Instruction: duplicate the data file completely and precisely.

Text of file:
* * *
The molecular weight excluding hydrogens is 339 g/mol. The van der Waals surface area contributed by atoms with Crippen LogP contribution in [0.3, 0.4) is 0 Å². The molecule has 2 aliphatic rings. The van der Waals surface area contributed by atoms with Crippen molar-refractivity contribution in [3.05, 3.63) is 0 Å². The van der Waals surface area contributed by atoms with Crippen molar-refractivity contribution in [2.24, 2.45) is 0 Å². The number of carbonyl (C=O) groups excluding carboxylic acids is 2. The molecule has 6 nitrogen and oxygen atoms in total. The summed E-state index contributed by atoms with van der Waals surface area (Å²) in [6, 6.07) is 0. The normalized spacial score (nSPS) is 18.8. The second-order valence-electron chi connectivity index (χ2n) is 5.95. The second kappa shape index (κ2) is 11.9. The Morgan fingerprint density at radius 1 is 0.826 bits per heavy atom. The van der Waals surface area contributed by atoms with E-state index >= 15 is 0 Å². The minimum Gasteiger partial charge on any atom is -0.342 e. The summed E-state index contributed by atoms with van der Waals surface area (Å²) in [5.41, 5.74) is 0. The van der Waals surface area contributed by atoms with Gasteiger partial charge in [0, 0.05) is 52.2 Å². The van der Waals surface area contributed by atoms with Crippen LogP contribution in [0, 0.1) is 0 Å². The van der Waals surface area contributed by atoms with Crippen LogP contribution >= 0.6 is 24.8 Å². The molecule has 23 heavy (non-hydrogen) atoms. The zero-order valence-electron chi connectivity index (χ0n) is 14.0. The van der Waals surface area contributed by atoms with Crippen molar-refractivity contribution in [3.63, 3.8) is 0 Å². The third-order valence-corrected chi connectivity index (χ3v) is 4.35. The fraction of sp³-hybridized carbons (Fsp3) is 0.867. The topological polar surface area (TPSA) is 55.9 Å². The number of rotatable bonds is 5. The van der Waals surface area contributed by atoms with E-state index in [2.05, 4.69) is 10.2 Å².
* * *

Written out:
The molecular weight excluding hydrogens is 339 g/mol. The van der Waals surface area contributed by atoms with Crippen LogP contribution in [0.3, 0.4) is 0 Å². The molecule has 2 aliphatic rings. The van der Waals surface area contributed by atoms with Crippen molar-refractivity contribution in [3.05, 3.63) is 0 Å². The van der Waals surface area contributed by atoms with Crippen molar-refractivity contribution in [2.24, 2.45) is 0 Å². The number of carbonyl (C=O) groups excluding carboxylic acids is 2. The molecule has 6 nitrogen and oxygen atoms in total. The summed E-state index contributed by atoms with van der Waals surface area (Å²) in [6, 6.07) is 0. The normalized spacial score (nSPS) is 18.8. The second-order valence-electron chi connectivity index (χ2n) is 5.95. The second kappa shape index (κ2) is 11.9. The Morgan fingerprint density at radius 1 is 0.826 bits per heavy atom. The van der Waals surface area contributed by atoms with E-state index >= 15 is 0 Å². The minimum Gasteiger partial charge on any atom is -0.342 e. The summed E-state index contributed by atoms with van der Waals surface area (Å²) in [5.41, 5.74) is 0. The van der Waals surface area contributed by atoms with Gasteiger partial charge in [0, 0.05) is 52.2 Å². The van der Waals surface area contributed by atoms with Crippen LogP contribution in [0, 0.1) is 0 Å². The van der Waals surface area contributed by atoms with Crippen LogP contribution >= 0.6 is 24.8 Å². The molecule has 23 heavy (non-hydrogen) atoms. The zero-order valence-electron chi connectivity index (χ0n) is 14.0. The van der Waals surface area contributed by atoms with Crippen molar-refractivity contribution in [3.63, 3.8) is 0 Å². The third-order valence-corrected chi connectivity index (χ3v) is 4.35. The fraction of sp³-hybridized carbons (Fsp3) is 0.867. The topological polar surface area (TPSA) is 55.9 Å². The number of rotatable bonds is 5. The van der Waals surface area contributed by atoms with E-state index in [2.05, 4.69) is 10.2 Å².